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Civil penalties for directors under the Fair Work Act

The Fair Work Act provides that:
A person who is involved in a contravention of certain provisions (called ‘civil remedy provisions’) of the FW Act is taken to have contravened that provision; and
A person is involved in a contravention if:
a. the person has aided, abetted, counselled or procured the contravention; or
b. the person has induced the contravention, whether by threats or promises or otherwise; or
c. the person has been in any way, by act or omission, directly or indirectly, knowingly concerned in or party to the contravention; or
d. the person has conspired with others to effect the contravention.
There are a number of ‘civil remedy provisions’ in the Fair Work Act, including
 Contravening the National Employment Standards (which govern things such as minimum leave entitlements, notice of termination and redundancy pay);
 Contravening an applicable modern award or enterprise agreement;
 Failure to keep employee records; and
 Taking adverse action against an employee or a potential employee.
Civil penalties are punitive sanctions which are imposed otherwise than through the normal criminal process. Such provisions authorise the imposition of penal sanctions upon companies or persons who contravene the legislation notwithstanding that their liability need only be established on the civil standard of proof and in proceedings that employ the civil rules of practice and procedure. Civil penalties can in some circumstances be ordered to be paid to the victim of the breach of the aw.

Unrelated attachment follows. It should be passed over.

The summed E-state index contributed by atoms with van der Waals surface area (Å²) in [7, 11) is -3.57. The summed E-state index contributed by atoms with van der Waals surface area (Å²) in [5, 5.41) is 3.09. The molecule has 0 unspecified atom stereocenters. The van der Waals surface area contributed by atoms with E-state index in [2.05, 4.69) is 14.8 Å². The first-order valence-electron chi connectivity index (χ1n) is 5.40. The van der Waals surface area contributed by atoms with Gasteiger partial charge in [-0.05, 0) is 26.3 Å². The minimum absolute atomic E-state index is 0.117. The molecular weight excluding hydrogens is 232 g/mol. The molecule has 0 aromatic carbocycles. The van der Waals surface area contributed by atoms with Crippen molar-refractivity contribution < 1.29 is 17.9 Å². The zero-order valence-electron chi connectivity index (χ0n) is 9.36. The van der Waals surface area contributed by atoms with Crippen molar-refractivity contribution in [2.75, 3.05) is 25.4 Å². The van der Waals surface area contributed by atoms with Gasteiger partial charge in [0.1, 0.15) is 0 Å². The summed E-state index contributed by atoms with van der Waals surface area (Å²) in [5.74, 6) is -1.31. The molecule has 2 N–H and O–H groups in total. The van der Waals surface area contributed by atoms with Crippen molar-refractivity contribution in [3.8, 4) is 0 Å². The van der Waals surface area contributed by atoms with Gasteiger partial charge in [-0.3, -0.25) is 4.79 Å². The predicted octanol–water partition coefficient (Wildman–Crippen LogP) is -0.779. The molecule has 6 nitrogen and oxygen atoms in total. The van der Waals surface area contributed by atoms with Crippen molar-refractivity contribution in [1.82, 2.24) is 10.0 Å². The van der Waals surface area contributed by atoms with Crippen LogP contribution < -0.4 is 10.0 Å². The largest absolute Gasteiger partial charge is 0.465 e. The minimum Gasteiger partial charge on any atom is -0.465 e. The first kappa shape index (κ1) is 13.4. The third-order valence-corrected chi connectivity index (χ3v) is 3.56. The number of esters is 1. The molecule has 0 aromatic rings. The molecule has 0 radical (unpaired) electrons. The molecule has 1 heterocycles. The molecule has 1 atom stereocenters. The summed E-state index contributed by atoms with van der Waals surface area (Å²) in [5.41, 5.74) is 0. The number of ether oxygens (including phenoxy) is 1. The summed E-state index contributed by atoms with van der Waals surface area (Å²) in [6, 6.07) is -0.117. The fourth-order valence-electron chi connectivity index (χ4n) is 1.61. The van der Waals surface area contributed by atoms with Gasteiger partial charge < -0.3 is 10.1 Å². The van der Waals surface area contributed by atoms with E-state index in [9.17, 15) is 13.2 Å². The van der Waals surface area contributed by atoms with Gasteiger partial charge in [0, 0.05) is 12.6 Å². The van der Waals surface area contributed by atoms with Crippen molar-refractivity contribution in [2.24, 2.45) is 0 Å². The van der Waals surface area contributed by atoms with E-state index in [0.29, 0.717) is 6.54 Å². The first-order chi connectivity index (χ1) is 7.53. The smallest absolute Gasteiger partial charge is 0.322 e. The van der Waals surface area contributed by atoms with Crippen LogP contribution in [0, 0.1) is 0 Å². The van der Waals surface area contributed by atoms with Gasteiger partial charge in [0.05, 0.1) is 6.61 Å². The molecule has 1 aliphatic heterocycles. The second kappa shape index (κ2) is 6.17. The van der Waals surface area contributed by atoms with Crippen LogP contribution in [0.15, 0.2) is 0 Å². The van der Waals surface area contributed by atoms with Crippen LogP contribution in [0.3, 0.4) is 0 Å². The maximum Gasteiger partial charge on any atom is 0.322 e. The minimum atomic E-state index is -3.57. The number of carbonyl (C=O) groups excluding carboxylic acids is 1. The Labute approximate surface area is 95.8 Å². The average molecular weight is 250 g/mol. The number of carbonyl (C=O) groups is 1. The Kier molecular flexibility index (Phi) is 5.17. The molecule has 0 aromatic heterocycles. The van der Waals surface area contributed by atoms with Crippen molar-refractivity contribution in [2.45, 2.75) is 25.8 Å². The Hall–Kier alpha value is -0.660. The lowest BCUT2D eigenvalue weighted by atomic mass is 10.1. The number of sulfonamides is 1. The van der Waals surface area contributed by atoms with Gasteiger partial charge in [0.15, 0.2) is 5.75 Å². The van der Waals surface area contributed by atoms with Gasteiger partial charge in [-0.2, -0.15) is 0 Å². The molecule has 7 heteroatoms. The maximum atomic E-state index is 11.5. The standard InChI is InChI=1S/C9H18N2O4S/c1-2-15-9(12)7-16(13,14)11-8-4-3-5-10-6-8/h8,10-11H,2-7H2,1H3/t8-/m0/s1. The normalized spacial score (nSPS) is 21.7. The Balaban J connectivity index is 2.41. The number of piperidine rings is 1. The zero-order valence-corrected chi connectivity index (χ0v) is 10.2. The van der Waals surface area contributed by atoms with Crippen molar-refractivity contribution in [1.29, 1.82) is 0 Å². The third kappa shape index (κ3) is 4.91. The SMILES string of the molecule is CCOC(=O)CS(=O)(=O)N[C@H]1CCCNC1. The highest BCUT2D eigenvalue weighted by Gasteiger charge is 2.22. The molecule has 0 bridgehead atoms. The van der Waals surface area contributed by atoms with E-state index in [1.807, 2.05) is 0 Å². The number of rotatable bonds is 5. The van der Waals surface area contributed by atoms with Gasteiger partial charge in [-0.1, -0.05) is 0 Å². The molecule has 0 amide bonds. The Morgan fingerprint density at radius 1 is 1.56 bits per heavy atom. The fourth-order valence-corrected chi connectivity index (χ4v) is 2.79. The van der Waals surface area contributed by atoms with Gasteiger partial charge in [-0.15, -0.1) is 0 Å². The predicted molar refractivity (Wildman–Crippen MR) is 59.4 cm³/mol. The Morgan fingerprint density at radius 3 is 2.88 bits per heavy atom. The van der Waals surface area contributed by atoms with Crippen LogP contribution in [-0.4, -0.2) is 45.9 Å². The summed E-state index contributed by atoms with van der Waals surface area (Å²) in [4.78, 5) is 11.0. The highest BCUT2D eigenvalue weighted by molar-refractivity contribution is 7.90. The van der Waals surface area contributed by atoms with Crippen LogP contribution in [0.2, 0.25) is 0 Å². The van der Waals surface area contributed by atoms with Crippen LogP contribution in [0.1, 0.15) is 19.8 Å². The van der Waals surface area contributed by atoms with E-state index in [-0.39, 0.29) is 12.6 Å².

In Australian Building and Construction Commissioner v Construction, Forestry, Mining & Energy Union (No 2) (2010) 199 IR 373 Barker J discussed the underlying purpose of imposing penalties. His honour’s analysis was upheld by the Full Court on an appeal matter in McDonald v Australian Building and Construction Commissioner [2011] FCAFC 29. Barker J stated (at [6]) that:
The purpose to be served by the imposition of penalties is at least threefold:
(1) punishment, which must be proportionate to the offence and in accordance with prevailing standards;
(2) deterrence, both personal (assessing the risk of re-offending) and general (a deterrent to others who might be likely to offend); and
(3) rehabilitation.
There is a very helpful discussion of these elements concerning the imposition of penalties by Lander J in Ponzio v BP Caelli Constructions Pty Ltd (2007) 158 FCR 543.

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